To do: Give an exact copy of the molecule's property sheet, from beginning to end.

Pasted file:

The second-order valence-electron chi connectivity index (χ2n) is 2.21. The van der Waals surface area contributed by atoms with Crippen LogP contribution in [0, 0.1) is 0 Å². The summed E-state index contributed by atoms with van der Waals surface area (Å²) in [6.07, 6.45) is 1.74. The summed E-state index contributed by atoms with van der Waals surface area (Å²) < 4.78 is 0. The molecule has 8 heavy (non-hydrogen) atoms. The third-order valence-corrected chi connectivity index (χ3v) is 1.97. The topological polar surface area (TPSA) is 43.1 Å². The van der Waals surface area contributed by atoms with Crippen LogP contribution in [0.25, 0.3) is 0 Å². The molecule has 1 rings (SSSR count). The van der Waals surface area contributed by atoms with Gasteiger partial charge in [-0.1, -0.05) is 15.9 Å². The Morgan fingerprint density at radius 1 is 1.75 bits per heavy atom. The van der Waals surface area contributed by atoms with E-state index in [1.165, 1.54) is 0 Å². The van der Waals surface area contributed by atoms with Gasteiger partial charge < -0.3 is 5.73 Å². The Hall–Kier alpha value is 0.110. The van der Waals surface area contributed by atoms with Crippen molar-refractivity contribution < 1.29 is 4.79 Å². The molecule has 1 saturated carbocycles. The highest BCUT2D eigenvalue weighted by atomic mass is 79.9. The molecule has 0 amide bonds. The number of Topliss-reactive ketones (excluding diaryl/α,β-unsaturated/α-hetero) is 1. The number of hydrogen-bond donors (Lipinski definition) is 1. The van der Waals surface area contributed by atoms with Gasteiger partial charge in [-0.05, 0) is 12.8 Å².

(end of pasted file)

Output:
The second-order valence-electron chi connectivity index (χ2n) is 2.21. The van der Waals surface area contributed by atoms with Crippen LogP contribution in [0, 0.1) is 0 Å². The summed E-state index contributed by atoms with van der Waals surface area (Å²) in [6.07, 6.45) is 1.74. The summed E-state index contributed by atoms with van der Waals surface area (Å²) < 4.78 is 0. The molecule has 8 heavy (non-hydrogen) atoms. The third-order valence-corrected chi connectivity index (χ3v) is 1.97. The topological polar surface area (TPSA) is 43.1 Å². The van der Waals surface area contributed by atoms with Crippen LogP contribution in [0.25, 0.3) is 0 Å². The molecule has 1 rings (SSSR count). The van der Waals surface area contributed by atoms with Gasteiger partial charge in [-0.1, -0.05) is 15.9 Å². The Morgan fingerprint density at radius 1 is 1.75 bits per heavy atom. The van der Waals surface area contributed by atoms with E-state index in [1.165, 1.54) is 0 Å². The van der Waals surface area contributed by atoms with Gasteiger partial charge < -0.3 is 5.73 Å². The Hall–Kier alpha value is 0.110. The van der Waals surface area contributed by atoms with Crippen molar-refractivity contribution < 1.29 is 4.79 Å². The molecule has 1 saturated carbocycles. The highest BCUT2D eigenvalue weighted by atomic mass is 79.9. The molecule has 0 amide bonds. The number of Topliss-reactive ketones (excluding diaryl/α,β-unsaturated/α-hetero) is 1. The number of hydrogen-bond donors (Lipinski definition) is 1. The van der Waals surface area contributed by atoms with Gasteiger partial charge in [-0.05, 0) is 12.8 Å².